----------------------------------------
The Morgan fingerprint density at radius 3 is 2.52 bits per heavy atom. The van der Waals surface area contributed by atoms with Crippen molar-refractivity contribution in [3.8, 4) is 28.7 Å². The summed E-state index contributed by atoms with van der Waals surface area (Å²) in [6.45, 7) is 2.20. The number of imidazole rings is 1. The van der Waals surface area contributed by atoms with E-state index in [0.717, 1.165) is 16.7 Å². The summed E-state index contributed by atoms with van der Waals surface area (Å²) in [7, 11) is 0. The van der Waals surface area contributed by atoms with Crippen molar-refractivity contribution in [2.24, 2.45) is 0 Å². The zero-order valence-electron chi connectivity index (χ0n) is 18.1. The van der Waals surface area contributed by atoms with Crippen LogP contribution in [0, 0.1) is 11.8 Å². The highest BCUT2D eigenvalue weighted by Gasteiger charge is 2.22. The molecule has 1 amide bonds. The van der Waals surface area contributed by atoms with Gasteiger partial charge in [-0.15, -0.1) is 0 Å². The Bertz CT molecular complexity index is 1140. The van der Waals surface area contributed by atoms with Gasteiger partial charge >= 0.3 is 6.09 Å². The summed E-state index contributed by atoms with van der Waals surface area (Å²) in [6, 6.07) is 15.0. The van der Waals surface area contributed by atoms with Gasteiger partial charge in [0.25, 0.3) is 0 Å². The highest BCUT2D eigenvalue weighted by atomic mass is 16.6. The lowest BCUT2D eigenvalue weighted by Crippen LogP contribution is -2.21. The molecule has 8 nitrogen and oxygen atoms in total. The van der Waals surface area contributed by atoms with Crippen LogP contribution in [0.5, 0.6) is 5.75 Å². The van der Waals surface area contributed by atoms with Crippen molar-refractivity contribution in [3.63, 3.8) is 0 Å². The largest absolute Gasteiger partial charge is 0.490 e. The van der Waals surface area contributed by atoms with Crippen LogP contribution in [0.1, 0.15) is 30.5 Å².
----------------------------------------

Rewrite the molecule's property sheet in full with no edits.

The Morgan fingerprint density at radius 3 is 2.52 bits per heavy atom. The van der Waals surface area contributed by atoms with Crippen molar-refractivity contribution in [3.8, 4) is 28.7 Å². The summed E-state index contributed by atoms with van der Waals surface area (Å²) in [6.45, 7) is 2.20. The number of imidazole rings is 1. The van der Waals surface area contributed by atoms with E-state index in [0.717, 1.165) is 16.7 Å². The summed E-state index contributed by atoms with van der Waals surface area (Å²) in [7, 11) is 0. The van der Waals surface area contributed by atoms with Crippen molar-refractivity contribution in [2.24, 2.45) is 0 Å². The zero-order valence-electron chi connectivity index (χ0n) is 18.1. The van der Waals surface area contributed by atoms with Crippen LogP contribution in [0, 0.1) is 11.8 Å². The highest BCUT2D eigenvalue weighted by Gasteiger charge is 2.22. The molecule has 1 amide bonds. The van der Waals surface area contributed by atoms with Gasteiger partial charge in [-0.15, -0.1) is 0 Å². The Bertz CT molecular complexity index is 1140. The van der Waals surface area contributed by atoms with Gasteiger partial charge >= 0.3 is 6.09 Å². The summed E-state index contributed by atoms with van der Waals surface area (Å²) in [6, 6.07) is 15.0. The van der Waals surface area contributed by atoms with Gasteiger partial charge in [0.25, 0.3) is 0 Å². The highest BCUT2D eigenvalue weighted by atomic mass is 16.6. The lowest BCUT2D eigenvalue weighted by Crippen LogP contribution is -2.21. The molecule has 8 nitrogen and oxygen atoms in total. The van der Waals surface area contributed by atoms with Crippen LogP contribution in [0.5, 0.6) is 5.75 Å². The van der Waals surface area contributed by atoms with Crippen molar-refractivity contribution in [3.63, 3.8) is 0 Å². The largest absolute Gasteiger partial charge is 0.490 e. The van der Waals surface area contributed by atoms with Crippen LogP contribution in [0.1, 0.15) is 30.5 Å².